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The Alice Factor

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There’s something about Alice in Wonderland that is kind of creepy – like a half-remembered nightmare that seems quirky and funny on the surface, but has a darkness lurking behind every scene and vignette. So it is when you walk into the lobby of Glazebrook House Hotel. For a start, it’s very dark: the walls are painted a deep hue that makes the vast, high-ceilinged reception area seem cavern-like. Gigantic chandeliers cast a low, glittery light over a bizarre collection of oddments – from a huge propeller that supports a glass table, to a massive emu skeleton at the base of the sweeping stairs. There are conversions, and there are flamboyant flights of fancy. This is quite clearly the latter. It’s Brit-Art kitsch meets traditional colonial, while walking down the corridor of Lewis Carroll’s mysterious mind.

Quirky, however, can also be warm and comforting. Arriving at night, the soft glow of up-lights and back- lights, of gently lit alcoves and collectibles, is thoughtful and unexpectedly calming. The sweeping staircase, which could have been intimidating in its days as a manor house, is thickly carpeted in a tartan pattern, and the walls are a mass of drums. Yes, drums. Who would have thought of lining a wall with drums? Timothy Oulton, that’s who. Known for his very British vintage-style creations, Oulton brings steam-punk to interior design – and gets away with it.

On the spacious landing are low leather armchairs with saddles and stirrups hanging off them, making it feel like a gentlemen’s club with a slightly S&M-y vibe (or maybe that was just me). The rooms are in a similar vein: dark walled, they are full of quirky, funny elements – a couple of ornate feathered hats in a bell-jar; more loud tartan carpets; lots of beaten-up leather tautly stretched over low, 60s-style armchairs; oversized, distressed wooden furniture and big silvery travelling trunks. The large sash windows are draped with satisfyingly heavy curtains – completely blocking out the wind or the sound of traffic. A pair of faux-vintage boxing gloves hangs from the wardrobe door and OTT chandeliers are de rigueur. The bathrooms are very shiny: all dark marble and sharp-edged chrome fittings – the geometric black and white floor in my ensuite was enough to induce a hangover before I even went down to dinner.

Lest all of this eccentric design might suggest a lack of comfort, be assured that the form certainly does not overcome function. A hotel is supposed to be a place to get a good night’s sleep, and a luxury hotel should add a sense of magnificence to that sleep. Glazebrook achieves this. The soft lighting, deep-cushioned chairs, furry throws and ultra comfy beds make this the sort of place where your dreams might even come close to Through the Looking Glass magic.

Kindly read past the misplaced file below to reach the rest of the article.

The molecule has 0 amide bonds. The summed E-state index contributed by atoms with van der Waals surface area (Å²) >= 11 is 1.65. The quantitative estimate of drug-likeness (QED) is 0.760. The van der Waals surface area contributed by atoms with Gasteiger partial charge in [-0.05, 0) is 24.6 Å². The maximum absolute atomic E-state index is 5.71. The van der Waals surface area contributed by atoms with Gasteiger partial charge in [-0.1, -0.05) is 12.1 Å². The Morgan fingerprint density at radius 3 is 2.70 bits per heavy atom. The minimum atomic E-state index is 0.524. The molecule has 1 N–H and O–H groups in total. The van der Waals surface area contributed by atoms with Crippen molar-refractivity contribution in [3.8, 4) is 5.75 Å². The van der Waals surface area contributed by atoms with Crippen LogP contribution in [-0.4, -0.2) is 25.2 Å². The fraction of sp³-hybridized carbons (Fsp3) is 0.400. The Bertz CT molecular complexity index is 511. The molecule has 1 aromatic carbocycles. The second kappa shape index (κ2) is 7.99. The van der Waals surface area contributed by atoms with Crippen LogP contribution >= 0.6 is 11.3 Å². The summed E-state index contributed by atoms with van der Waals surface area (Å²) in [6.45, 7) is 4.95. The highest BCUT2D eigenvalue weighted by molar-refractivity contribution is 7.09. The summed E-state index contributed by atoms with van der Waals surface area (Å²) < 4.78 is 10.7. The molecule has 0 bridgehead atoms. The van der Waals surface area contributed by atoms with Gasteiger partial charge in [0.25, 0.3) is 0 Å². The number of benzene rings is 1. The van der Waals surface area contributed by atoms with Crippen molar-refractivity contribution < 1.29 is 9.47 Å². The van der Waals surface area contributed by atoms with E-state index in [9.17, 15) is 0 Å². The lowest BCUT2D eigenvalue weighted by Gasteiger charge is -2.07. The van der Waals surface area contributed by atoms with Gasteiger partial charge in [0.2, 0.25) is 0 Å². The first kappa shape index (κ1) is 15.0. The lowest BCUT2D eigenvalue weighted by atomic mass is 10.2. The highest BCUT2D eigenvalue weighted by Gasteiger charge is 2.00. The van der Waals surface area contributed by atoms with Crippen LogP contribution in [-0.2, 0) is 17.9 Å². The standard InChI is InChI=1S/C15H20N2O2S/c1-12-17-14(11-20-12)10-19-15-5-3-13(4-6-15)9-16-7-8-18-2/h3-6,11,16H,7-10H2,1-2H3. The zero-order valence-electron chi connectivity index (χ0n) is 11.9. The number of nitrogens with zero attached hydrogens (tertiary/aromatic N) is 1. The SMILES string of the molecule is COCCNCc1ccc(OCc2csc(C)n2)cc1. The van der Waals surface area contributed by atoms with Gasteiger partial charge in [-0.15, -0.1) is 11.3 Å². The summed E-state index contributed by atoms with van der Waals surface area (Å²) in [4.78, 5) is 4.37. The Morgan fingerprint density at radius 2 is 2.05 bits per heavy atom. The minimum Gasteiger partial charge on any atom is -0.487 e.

The restaurant is as much about the food as about the décor – although the décor does come a very close second. Who could not be dazzled by a wall entirely covered in blue willow-pattern plates and a floor that is basically a chess board? Run by Michelin-starred chef Anton Piotrowski, the menu is predictably imaginative and mouthwatering – echoing the ‘twisted-vintage’ style
of the hotel: there’s steak and duck breast, Cajun chicken and even good old fish and chips. Don’t expect these dishes to taste like pub fare, though – it is the quirky sides, deft cooking and unexpected ingredients (gin and tonic turnips) that up the ante on your palate (and on your wallet – this is not a cheap place to eat out).

Relaxing in the bar before or after dinner is a treat in itself. A big bay window and clusters of heavy leather club chairs make this feel like a proper den. Out of proportion sweetie jars full of Quality Street on the bar shout ‘eat me’, while the selection of drinks behind it certainly don’t need to be labelled ‘drink me’. It is here that you might meet Pieter and Fran Hamman, the jovial and welcoming couple who transformed what was previously a dowdy hotel into the chic Shoreditch House-esque place it is today. The South African pair bought Glazebrook as a project after they both retired – Fran has a background in restoration interiors, and Pieter in software development. The ‘Alice’ theme was mainly Fran’s idea, apparently – and one that Oulton was clearly delighted to run with...

Exiting the hotel is like stepping back into reality. Behind you, a slightly dream-like world of outsized objets, butterfly collections and a book-lined room dedicated to tasting whisky and wine; outside, mature woodland and a landscaped garden, with the hum of the nearby A38 audible through the trees. Perhaps you might see an errant flamingo on the croquet lawn, but it all seems pretty unlikely, once you’re throwing your holdall into the car and breathing in the fresh Devon air...